Sleep Apnea and What You Need To Know

What is Sleep Apnea?

Sleep apnea is a rather common but serious disorder when breathing is repeatedly interrupted as you sleep. A lot of people may have this disorder but are not aware, because these interruptions typically happen when they are asleep. The interruptions are short breathing pauses that can occur up to hundreds of times in a single night, jolting you out of your natural sleep each time.

Someone with this condition will either have a hypopnea (where their breathing is severely restricted) or apnea (where they completely stop breathing). Each hypopnea or apnea cycle limits the level of oxygen in the body and consequently increases the amount of carbon dioxide in the blood. This signals the brain to wake the body so that it can breathe again. These incidences can happen hundreds of times each night leaving you tired and vulnerable to various types of chronic diseases.

 

What You Need to Know About Sleep Apnea Symptoms

Most people treat snoring as something to be embarrassed about or as a joke. However snoring, especially loud snoring accompanied by fatigue throughout the day, may be a telltale sign of an underlying sleeping disorder. This disorder is referred to as sleep apnea; it takes a huge toll on your health and quality of life. Fortunately, it is a manageable and treatable condition as long as you discover your symptoms and take necessary steps to treat it.

Types of Sleep Apnea

The most common type of this disorder is the Obstructive Sleep Apnea (OSA), where the upper wall of the airway including the tongue relaxes during sleep, often resulting to loud snores.

The other type is the central sleep apnea, which is less common. It is caused by a malfunction of the brain that controls the breathing system during sleep. As such, when one sleeps, the brains ‘forgets’ to tell the body to breath, resulting to total inability to breath. The third type is the complex sleep apnea, which is a combination of the central and obstructive sleep apnea. The final one is positional sleep apnea, which is a form of obstructive sleep apnea that is triggered by position of sleep –typically when someone sleeps on their back.

Sleep Apnea Symptoms

Snoring is the most recognizable of symptoms. However, snoring does not necessarily mean you have apnea, while some people with sleep apnea don’t snore. The best way to discern this disorder’s symptoms is by focusing on how you feel during the day.

Chronic sleep deprivation triggered by sleep apnea is likely to result to slow reflexes, daytime sleepiness, poor concentration, irritability, moodiness, and depression. Such symptoms are also associated with a myriad of physical health problems such as heart disease, diabetes, stroke, liver problems, hypertension, and weight gain.

Warning signs:

  • Loud and chronic snoring
  • Daytime fatigue sleepiness no matter how long you sleep
  • Concentration problems and forgetfulness
  • Having to frequently go to the bathroom
  • Pauses in breathing
  • Fitful sleep, nighttime awakenings or insomnia
  • Shortness of breath at night
  • Sore throat or dry mouth in the morning
  • Uncharacteristic moodiness, depression, or irritability
  • Morning headaches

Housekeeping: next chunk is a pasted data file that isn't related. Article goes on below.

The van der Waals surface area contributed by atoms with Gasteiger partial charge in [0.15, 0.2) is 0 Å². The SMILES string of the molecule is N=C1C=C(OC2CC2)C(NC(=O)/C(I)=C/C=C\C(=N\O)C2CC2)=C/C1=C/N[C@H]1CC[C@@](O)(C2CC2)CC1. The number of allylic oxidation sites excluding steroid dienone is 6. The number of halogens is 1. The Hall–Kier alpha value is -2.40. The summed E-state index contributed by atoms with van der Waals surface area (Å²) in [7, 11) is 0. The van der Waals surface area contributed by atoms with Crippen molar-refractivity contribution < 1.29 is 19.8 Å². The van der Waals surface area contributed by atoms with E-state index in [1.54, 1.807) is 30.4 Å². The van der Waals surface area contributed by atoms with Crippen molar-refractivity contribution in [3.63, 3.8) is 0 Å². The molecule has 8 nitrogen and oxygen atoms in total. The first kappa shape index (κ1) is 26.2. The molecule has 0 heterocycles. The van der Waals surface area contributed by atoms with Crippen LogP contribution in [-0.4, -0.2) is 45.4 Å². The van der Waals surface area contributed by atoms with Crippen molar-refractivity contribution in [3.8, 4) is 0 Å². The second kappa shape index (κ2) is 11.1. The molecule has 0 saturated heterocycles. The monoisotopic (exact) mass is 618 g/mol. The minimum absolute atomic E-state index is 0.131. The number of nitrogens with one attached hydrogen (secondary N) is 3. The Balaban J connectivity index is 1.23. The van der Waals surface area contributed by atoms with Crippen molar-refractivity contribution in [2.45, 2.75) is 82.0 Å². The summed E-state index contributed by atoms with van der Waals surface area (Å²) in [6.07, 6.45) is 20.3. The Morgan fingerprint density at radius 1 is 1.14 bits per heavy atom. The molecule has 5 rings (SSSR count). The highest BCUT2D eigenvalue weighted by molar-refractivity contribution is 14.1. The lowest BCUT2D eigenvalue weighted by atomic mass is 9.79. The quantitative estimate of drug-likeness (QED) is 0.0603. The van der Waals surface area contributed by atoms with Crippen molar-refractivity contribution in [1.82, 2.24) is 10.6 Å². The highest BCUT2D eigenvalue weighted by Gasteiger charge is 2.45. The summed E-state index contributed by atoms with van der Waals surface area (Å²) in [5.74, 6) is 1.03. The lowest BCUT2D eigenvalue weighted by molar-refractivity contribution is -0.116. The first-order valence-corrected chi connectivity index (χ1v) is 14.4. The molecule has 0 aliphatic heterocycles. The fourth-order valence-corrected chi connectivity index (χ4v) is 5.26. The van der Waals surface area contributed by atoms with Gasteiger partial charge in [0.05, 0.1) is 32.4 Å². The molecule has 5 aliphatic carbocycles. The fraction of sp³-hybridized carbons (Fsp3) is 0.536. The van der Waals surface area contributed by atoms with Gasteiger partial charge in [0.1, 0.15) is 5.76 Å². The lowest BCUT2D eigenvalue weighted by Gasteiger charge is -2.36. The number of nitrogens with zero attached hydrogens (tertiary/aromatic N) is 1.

• Snorting, choking or gasping during sleep
  • Impotence/ erectile dysfunction

Causes of Sleep Apnea

Anyone can have this condition. However, you are more susceptible to obstructive sleep apnea if you are: male above the age of 50, overweight, thick neck (over 40 cm in circumference), having high blood pressure and a family history of sleep apnea. Moreover, Hispanics, African Americans, and Pacific Islanders are more at risk. On the other hand, central sleep apnea is often associated with chronic illness, such as stroke, heart disease, neurological disease, or brainstem or spinal injury.

Possible Treatment

Having established that sleep apnea can take a severe toll on your emotional and physical health, it is important to treat the condition as soon as possible. This is only possible if you can recognize the symptoms highlighted in this article. Fortunately, with the right self-help strategies coupled with having professional treatment, you can call 1-877-520-0044 to help you get your sleep back on track and help you lead a more healthy lifestyle free of sleep apnea symptoms. Some self-help strategies include:

  • Losing weight
  • Quitting smoking
  • Avoiding alcohol, sedatives and sleeping pills particularly before bedtime
  • Working out regularly: this will help you lose weight and strengthen body muscles to reduce sleep apnea symptoms
  • Avoiding heavy meals and caffeine before going to bed
  • Maintaining regular sleep hours
  • Avoiding sleeping on your back; sleeping on your side is recommended

Sleep Apnea

The bottom line is that there are many things you can do on your own (lifestyle modifications and home remedies) to treat this condition. However, they are not a substitute for medical treatment and evaluation.

If you think you show symptoms of sleep apnea, fill out our appointment form or give us a call to learn more about a sleep study and diagnosis.

As part of our commitment to the geriatric community, we partner with Medicaid, Medicare and other financial resource groups. Our unique medical and dental model can help answer many of the complex issues surrounding the elderly population. In addition, we also have geriatric specialists and programs at many of our locations throughout Austin. We also provide Insurance Benefit Consultants at many of our clinics to go over benefits and assist you in knowing what all is available to you through your insurance plan.

Fill out the appointment form or call us at 1-877-520-0044 for more information! You can also check out the American Sleep Apnea Association for more information.

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